Bruzewicz Case Denies an Easement Deduction for Lack of a Substantiation Letter
United States District Court Northern District of Illinois Eastern Division dated March 25, 2009. The Federal District Court ruled in an historic preservation easement deduction refund case that the taxpayer failed to obtain the necessary contemporaneous charitable substantiation 170(f)(8) gift letter and that therefore the deduction was appropriately denied by the IRS. The judge also addressed substantial concerns about the quality and methodology of the valuation appraisal. The Tax Courts appear to be unanimously upholding this 170(f)(8) gift letter bright line test to disqualify deductions.
Rulings on gift letters have varied between the District Courts (strict compliance) and Tax Courts (substantial compliance). In a summary bench order the Tax Court dismissed a similar summary judgment motion in a New York case. If a donor is unable to produce the required gift letter but has other contemporaneous writings that show substantial compliance, then the donor may be well advised to consider filing in Tax Court rather than District Court.
More fallout after the click here.decision from the United States District Court Northern District of Illinois Eastern Division has surfaced in Colorado and elsewhere. After the issuance of the Bruzewicz decision, it appears that the IRS has changed the authority of the Colorado branch of the IRS Appeals Division to settle cases by reducing the value the IRS is allowing for the conservation easement, unless the taxpayer can produce the goods and services letter. It also appears that in a number of cases, these landowners did not obtain the goods and services letter from the land trust. Many of the conservation easements under audit were donated many years ago, in 2002 and 2003. The IRS is asking the taxpayer to produce these goods and services letters for the first time, six to seven years later, and in most cases after the audit has been closed, with the dispute having moved on to the IRS Appeals Division or Tax Court. It looks like the IRS believes it has found its silver bullet to disallow these conservation easement charitable deductions on a technicality and not on the merits of the donation. The result is that potentially hundreds – maybe thousands - of landowners nationally who donated valuable development rights to land trusts and permanently restricted their property with conservation easements, may have their charitable contributions disallowed by the IRS as a result of not being able to provide the goods and services letter to the IRS. As the IRS continues to audit conservation easement donations from tax years 2006 through 2008, the experts assume that the goods and services letter issue will be on the IRS checklist. If the taxpayer does not have the goods and services letter, then the experts anticipate that the IRS will disallow the entire deduction. For more information and general guidance on the goods and services letter,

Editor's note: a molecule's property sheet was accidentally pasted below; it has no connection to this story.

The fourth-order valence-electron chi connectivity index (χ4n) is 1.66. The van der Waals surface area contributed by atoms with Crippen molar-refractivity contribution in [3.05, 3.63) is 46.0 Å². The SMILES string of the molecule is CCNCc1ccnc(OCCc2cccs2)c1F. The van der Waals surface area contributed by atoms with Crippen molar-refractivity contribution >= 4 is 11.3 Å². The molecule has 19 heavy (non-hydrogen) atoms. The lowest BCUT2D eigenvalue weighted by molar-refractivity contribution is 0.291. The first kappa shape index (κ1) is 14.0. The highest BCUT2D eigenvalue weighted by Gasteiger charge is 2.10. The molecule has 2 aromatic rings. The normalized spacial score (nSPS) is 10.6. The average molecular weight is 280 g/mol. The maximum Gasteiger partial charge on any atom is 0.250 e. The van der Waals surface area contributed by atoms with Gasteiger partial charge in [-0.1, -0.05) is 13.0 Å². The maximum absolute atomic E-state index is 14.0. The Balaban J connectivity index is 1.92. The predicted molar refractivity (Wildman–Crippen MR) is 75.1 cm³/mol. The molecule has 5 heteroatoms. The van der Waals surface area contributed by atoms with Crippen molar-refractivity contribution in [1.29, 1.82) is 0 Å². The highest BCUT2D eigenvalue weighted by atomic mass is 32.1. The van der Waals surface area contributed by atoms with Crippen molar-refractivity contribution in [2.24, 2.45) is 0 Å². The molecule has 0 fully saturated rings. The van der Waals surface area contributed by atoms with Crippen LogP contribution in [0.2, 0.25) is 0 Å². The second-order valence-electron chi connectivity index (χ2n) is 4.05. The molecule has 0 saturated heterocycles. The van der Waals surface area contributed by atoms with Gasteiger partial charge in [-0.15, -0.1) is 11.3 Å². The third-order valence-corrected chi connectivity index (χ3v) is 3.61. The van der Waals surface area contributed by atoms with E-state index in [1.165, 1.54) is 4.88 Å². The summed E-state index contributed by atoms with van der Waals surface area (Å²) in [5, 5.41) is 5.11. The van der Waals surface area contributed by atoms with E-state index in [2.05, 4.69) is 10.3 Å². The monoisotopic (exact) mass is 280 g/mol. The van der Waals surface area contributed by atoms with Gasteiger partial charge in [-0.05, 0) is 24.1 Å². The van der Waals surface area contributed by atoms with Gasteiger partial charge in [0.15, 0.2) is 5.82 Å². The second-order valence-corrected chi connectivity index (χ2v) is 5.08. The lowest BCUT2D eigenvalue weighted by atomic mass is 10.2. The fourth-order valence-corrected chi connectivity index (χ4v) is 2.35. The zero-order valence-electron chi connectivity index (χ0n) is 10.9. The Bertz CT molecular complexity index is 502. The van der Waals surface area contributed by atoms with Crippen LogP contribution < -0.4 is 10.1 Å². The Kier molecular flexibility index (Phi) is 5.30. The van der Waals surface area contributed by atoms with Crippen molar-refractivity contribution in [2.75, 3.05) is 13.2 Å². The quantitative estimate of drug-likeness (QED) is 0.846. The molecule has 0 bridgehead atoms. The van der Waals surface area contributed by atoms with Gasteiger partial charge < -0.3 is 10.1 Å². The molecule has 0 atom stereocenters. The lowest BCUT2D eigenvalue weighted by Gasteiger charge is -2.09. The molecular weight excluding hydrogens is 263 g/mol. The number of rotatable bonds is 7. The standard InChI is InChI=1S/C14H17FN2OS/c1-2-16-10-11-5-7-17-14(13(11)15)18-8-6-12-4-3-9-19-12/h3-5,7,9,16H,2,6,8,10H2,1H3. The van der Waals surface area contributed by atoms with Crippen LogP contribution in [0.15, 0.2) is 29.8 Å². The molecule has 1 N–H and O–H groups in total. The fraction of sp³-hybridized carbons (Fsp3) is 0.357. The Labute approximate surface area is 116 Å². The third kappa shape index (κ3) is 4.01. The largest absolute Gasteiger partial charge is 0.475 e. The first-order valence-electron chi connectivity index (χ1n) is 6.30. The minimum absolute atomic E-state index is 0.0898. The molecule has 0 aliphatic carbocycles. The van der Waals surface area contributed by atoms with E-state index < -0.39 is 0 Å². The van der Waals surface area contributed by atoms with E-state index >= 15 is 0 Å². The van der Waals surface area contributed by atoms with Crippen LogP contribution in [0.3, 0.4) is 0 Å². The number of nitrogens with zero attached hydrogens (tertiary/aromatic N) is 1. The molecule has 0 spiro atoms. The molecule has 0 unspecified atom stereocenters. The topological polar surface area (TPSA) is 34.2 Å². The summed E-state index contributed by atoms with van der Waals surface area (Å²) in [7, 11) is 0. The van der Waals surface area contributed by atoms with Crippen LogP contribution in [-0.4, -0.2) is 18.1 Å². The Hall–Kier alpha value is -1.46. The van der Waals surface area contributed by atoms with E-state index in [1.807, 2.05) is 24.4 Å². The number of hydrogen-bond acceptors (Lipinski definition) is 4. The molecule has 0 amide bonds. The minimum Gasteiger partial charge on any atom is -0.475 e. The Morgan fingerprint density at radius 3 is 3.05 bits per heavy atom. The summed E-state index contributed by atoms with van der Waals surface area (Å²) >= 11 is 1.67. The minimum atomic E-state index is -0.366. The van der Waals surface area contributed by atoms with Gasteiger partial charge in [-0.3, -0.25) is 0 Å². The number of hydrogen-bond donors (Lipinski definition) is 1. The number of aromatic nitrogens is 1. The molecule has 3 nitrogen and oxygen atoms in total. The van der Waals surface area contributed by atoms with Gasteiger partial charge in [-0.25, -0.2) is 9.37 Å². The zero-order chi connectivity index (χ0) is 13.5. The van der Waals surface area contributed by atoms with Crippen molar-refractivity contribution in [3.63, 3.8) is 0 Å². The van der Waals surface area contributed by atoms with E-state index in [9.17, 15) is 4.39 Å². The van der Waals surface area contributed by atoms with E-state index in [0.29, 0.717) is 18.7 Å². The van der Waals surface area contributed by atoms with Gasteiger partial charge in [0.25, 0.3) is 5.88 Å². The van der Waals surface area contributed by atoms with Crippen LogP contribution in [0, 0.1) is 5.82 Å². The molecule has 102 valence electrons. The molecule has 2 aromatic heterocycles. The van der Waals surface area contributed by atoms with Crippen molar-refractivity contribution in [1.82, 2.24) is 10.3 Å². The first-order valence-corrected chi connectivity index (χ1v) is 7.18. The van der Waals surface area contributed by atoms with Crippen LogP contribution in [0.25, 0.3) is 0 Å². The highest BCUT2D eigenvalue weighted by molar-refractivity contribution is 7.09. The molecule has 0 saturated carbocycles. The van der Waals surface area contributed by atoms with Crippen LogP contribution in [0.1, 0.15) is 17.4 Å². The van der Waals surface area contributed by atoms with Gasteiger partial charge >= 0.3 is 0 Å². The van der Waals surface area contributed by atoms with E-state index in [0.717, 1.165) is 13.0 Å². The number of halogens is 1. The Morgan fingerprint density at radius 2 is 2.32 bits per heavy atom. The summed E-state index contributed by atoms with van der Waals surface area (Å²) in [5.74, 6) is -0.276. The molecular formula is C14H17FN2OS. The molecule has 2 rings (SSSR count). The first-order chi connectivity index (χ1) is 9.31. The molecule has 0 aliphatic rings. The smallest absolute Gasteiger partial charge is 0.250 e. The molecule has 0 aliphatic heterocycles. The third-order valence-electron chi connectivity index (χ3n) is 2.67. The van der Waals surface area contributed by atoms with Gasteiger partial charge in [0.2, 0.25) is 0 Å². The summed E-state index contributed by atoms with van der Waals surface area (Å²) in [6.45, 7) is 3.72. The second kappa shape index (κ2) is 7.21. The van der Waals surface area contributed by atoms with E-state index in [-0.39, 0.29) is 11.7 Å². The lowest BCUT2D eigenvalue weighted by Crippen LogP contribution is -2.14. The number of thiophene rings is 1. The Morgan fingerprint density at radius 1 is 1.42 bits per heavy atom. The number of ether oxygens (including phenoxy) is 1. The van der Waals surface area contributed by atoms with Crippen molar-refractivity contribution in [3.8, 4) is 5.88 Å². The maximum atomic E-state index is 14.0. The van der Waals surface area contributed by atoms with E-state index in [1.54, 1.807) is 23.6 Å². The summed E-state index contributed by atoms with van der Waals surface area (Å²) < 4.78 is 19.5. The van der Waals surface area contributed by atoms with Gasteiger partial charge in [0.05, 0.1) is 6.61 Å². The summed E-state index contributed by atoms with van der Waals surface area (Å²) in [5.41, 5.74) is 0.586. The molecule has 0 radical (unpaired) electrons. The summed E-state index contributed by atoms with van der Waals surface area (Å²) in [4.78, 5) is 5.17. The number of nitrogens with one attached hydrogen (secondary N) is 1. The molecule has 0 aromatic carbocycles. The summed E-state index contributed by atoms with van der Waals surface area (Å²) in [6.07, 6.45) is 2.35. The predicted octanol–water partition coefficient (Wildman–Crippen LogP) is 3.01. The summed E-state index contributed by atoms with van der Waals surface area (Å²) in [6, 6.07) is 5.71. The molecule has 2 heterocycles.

If a donor is unable to produce the required goods and services letter but has other contemporaneous writings that show substantial compliance, then the donor may wish to consider filing in Tax Court rather than District Court. See the memorandum on substantial compliance in the document folders under IRS Cases, Issues and Forms/Contemporaneous Acknowledgment and Substantiation. Land trusts may also wish to evaluate with their legal counsel and their boards whether to issue late goods and services letters for past years where the statute of limitations has not expired. Looking backward, donors vulnerable now may not just those who donated in 2008, 2007, and 2006 (and filed the following year), but if a donor filed for a carry-over deduction, then those who donated in 2001, filed in April, 2002, and filed for a carried over deduction in 2007 may also be vulnerable. Obviously these are complex issues and land trusts and their donors must consult tax counsel for advice.
Please note: The best method to avoid these challenges for future easement donations is to issue a contemporaneous goods and services letter for every donation. Do not rely on substantial compliance arguments going forward. See the Chief Counsel Advisory on what constitutes “contemporaneous” also in the above folder.